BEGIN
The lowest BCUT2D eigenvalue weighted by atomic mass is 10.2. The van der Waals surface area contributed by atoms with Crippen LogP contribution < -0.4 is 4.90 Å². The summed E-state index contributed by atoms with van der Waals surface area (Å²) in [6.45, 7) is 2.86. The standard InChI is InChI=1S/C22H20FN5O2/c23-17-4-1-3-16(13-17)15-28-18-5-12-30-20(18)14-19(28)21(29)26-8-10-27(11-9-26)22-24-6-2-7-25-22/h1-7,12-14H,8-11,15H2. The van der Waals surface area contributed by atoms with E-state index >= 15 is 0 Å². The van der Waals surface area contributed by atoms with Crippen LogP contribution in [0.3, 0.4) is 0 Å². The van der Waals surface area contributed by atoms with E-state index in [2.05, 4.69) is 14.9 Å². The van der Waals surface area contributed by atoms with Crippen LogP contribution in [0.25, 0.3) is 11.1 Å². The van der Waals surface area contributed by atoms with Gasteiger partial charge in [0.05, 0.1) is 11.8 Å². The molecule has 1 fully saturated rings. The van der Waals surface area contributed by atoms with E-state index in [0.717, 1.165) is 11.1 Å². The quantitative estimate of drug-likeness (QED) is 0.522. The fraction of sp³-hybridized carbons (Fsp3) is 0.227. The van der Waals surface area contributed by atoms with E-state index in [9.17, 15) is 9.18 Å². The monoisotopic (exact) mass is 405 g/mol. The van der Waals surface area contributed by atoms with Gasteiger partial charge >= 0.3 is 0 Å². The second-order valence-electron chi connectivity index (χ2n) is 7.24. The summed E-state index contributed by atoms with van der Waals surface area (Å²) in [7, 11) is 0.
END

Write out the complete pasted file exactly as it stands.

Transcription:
The lowest BCUT2D eigenvalue weighted by atomic mass is 10.2. The van der Waals surface area contributed by atoms with Crippen LogP contribution < -0.4 is 4.90 Å². The summed E-state index contributed by atoms with van der Waals surface area (Å²) in [6.45, 7) is 2.86. The standard InChI is InChI=1S/C22H20FN5O2/c23-17-4-1-3-16(13-17)15-28-18-5-12-30-20(18)14-19(28)21(29)26-8-10-27(11-9-26)22-24-6-2-7-25-22/h1-7,12-14H,8-11,15H2. The van der Waals surface area contributed by atoms with E-state index >= 15 is 0 Å². The van der Waals surface area contributed by atoms with Crippen LogP contribution in [0.3, 0.4) is 0 Å². The van der Waals surface area contributed by atoms with E-state index in [2.05, 4.69) is 14.9 Å². The van der Waals surface area contributed by atoms with Crippen LogP contribution in [0.25, 0.3) is 11.1 Å². The van der Waals surface area contributed by atoms with Gasteiger partial charge in [0.05, 0.1) is 11.8 Å². The molecule has 1 fully saturated rings. The van der Waals surface area contributed by atoms with E-state index in [0.717, 1.165) is 11.1 Å². The quantitative estimate of drug-likeness (QED) is 0.522. The fraction of sp³-hybridized carbons (Fsp3) is 0.227. The van der Waals surface area contributed by atoms with E-state index in [9.17, 15) is 9.18 Å². The monoisotopic (exact) mass is 405 g/mol. The van der Waals surface area contributed by atoms with Gasteiger partial charge >= 0.3 is 0 Å². The second-order valence-electron chi connectivity index (χ2n) is 7.24. The summed E-state index contributed by atoms with van der Waals surface area (Å²) in [7, 11) is 0.